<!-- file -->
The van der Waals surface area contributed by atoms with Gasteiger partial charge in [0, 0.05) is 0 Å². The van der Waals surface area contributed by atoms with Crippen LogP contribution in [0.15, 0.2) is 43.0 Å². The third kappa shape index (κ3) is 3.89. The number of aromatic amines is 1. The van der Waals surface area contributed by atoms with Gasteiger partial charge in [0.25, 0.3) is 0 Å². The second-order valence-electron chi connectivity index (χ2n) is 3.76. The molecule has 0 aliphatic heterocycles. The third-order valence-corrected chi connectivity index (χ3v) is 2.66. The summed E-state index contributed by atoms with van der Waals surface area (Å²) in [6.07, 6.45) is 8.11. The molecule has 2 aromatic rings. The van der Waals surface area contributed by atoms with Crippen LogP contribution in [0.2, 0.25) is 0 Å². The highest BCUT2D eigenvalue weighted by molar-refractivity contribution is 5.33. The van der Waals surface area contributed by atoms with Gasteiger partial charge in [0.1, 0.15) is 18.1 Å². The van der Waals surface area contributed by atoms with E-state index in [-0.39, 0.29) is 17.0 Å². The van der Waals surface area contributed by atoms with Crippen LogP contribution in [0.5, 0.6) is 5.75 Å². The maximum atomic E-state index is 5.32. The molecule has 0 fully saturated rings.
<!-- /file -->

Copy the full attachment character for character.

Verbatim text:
The van der Waals surface area contributed by atoms with Gasteiger partial charge in [0, 0.05) is 0 Å². The van der Waals surface area contributed by atoms with Crippen LogP contribution in [0.15, 0.2) is 43.0 Å². The third kappa shape index (κ3) is 3.89. The number of aromatic amines is 1. The van der Waals surface area contributed by atoms with Gasteiger partial charge in [0.25, 0.3) is 0 Å². The second-order valence-electron chi connectivity index (χ2n) is 3.76. The molecule has 0 aliphatic heterocycles. The third-order valence-corrected chi connectivity index (χ3v) is 2.66. The summed E-state index contributed by atoms with van der Waals surface area (Å²) in [6.07, 6.45) is 8.11. The molecule has 2 aromatic rings. The van der Waals surface area contributed by atoms with Crippen LogP contribution in [0.2, 0.25) is 0 Å². The highest BCUT2D eigenvalue weighted by molar-refractivity contribution is 5.33. The van der Waals surface area contributed by atoms with Gasteiger partial charge in [0.1, 0.15) is 18.1 Å². The van der Waals surface area contributed by atoms with E-state index in [-0.39, 0.29) is 17.0 Å². The van der Waals surface area contributed by atoms with Crippen LogP contribution in [0.5, 0.6) is 5.75 Å². The maximum atomic E-state index is 5.32. The molecule has 0 fully saturated rings.